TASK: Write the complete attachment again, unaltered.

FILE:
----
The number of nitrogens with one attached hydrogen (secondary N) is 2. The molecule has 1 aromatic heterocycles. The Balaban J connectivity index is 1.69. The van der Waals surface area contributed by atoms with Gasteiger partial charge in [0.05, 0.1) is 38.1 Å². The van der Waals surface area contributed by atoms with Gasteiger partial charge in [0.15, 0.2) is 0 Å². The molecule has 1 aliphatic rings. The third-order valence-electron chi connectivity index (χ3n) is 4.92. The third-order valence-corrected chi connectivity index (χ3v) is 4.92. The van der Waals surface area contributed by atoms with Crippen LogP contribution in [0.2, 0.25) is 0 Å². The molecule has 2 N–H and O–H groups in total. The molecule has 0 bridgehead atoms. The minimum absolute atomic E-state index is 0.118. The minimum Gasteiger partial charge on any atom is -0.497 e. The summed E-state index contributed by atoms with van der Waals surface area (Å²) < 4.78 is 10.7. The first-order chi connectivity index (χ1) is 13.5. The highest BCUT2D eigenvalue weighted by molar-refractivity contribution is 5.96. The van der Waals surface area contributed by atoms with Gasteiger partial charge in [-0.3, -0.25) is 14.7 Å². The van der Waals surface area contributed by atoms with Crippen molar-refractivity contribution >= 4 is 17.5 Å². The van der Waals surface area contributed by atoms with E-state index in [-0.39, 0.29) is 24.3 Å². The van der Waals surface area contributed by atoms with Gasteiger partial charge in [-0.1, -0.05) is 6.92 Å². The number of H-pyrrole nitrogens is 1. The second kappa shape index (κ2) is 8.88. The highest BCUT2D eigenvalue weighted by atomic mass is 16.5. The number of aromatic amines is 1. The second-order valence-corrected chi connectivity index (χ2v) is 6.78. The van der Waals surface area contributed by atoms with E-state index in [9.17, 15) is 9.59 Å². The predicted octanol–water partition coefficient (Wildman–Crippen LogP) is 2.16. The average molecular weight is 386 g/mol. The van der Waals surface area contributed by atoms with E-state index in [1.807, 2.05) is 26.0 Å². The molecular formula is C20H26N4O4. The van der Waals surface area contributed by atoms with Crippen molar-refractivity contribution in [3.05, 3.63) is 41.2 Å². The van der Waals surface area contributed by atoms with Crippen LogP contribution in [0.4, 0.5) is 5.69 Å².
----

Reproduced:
The number of nitrogens with one attached hydrogen (secondary N) is 2. The molecule has 1 aromatic heterocycles. The Balaban J connectivity index is 1.69. The van der Waals surface area contributed by atoms with Gasteiger partial charge in [0.05, 0.1) is 38.1 Å². The van der Waals surface area contributed by atoms with Gasteiger partial charge in [0.15, 0.2) is 0 Å². The molecule has 1 aliphatic rings. The third-order valence-electron chi connectivity index (χ3n) is 4.92. The third-order valence-corrected chi connectivity index (χ3v) is 4.92. The van der Waals surface area contributed by atoms with Crippen LogP contribution in [0.2, 0.25) is 0 Å². The molecule has 2 N–H and O–H groups in total. The molecule has 0 bridgehead atoms. The minimum absolute atomic E-state index is 0.118. The minimum Gasteiger partial charge on any atom is -0.497 e. The summed E-state index contributed by atoms with van der Waals surface area (Å²) < 4.78 is 10.7. The first-order chi connectivity index (χ1) is 13.5. The highest BCUT2D eigenvalue weighted by molar-refractivity contribution is 5.96. The van der Waals surface area contributed by atoms with Gasteiger partial charge in [-0.3, -0.25) is 14.7 Å². The van der Waals surface area contributed by atoms with Crippen molar-refractivity contribution >= 4 is 17.5 Å². The van der Waals surface area contributed by atoms with E-state index in [-0.39, 0.29) is 24.3 Å². The van der Waals surface area contributed by atoms with Gasteiger partial charge in [-0.1, -0.05) is 6.92 Å². The number of H-pyrrole nitrogens is 1. The second kappa shape index (κ2) is 8.88. The highest BCUT2D eigenvalue weighted by atomic mass is 16.5. The number of aromatic amines is 1. The second-order valence-corrected chi connectivity index (χ2v) is 6.78. The van der Waals surface area contributed by atoms with E-state index in [9.17, 15) is 9.59 Å². The predicted octanol–water partition coefficient (Wildman–Crippen LogP) is 2.16. The average molecular weight is 386 g/mol. The van der Waals surface area contributed by atoms with E-state index in [1.807, 2.05) is 26.0 Å². The molecular formula is C20H26N4O4. The van der Waals surface area contributed by atoms with Crippen molar-refractivity contribution in [3.05, 3.63) is 41.2 Å². The van der Waals surface area contributed by atoms with Crippen LogP contribution in [0.4, 0.5) is 5.69 Å².